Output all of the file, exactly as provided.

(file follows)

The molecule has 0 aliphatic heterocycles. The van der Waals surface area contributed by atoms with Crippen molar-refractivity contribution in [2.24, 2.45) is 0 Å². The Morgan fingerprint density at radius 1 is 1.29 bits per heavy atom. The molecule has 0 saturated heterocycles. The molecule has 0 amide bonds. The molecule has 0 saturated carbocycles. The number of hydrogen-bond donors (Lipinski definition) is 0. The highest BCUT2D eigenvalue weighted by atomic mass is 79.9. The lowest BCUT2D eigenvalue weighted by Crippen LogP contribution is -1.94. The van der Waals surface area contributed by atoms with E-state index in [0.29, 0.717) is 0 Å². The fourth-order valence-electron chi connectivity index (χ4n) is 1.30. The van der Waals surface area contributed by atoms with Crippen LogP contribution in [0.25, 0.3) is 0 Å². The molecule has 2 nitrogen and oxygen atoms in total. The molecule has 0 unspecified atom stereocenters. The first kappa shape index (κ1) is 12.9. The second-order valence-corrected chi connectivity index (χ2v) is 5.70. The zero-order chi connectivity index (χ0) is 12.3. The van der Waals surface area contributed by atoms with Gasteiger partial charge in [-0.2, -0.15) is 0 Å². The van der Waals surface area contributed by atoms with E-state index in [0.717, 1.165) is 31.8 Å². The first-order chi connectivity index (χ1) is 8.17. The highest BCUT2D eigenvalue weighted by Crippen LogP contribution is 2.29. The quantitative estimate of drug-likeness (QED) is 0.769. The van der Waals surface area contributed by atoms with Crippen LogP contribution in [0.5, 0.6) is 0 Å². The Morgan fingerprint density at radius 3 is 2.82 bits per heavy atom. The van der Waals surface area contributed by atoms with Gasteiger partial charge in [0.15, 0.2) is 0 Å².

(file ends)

The molecule has 0 aliphatic heterocycles. The van der Waals surface area contributed by atoms with Crippen molar-refractivity contribution in [2.24, 2.45) is 0 Å². The Morgan fingerprint density at radius 1 is 1.29 bits per heavy atom. The molecule has 0 saturated heterocycles. The molecule has 0 amide bonds. The molecule has 0 saturated carbocycles. The number of hydrogen-bond donors (Lipinski definition) is 0. The highest BCUT2D eigenvalue weighted by atomic mass is 79.9. The lowest BCUT2D eigenvalue weighted by Crippen LogP contribution is -1.94. The van der Waals surface area contributed by atoms with E-state index in [0.29, 0.717) is 0 Å². The fourth-order valence-electron chi connectivity index (χ4n) is 1.30. The van der Waals surface area contributed by atoms with Crippen LogP contribution in [0.25, 0.3) is 0 Å². The molecule has 2 nitrogen and oxygen atoms in total. The molecule has 0 unspecified atom stereocenters. The first kappa shape index (κ1) is 12.9. The second-order valence-corrected chi connectivity index (χ2v) is 5.70. The zero-order chi connectivity index (χ0) is 12.3. The van der Waals surface area contributed by atoms with Gasteiger partial charge in [-0.2, -0.15) is 0 Å². The van der Waals surface area contributed by atoms with E-state index in [0.717, 1.165) is 31.8 Å². The first-order chi connectivity index (χ1) is 8.17. The highest BCUT2D eigenvalue weighted by Crippen LogP contribution is 2.29. The quantitative estimate of drug-likeness (QED) is 0.769. The van der Waals surface area contributed by atoms with Crippen LogP contribution in [0.5, 0.6) is 0 Å². The Morgan fingerprint density at radius 3 is 2.82 bits per heavy atom. The van der Waals surface area contributed by atoms with Gasteiger partial charge in [0.15, 0.2) is 0 Å².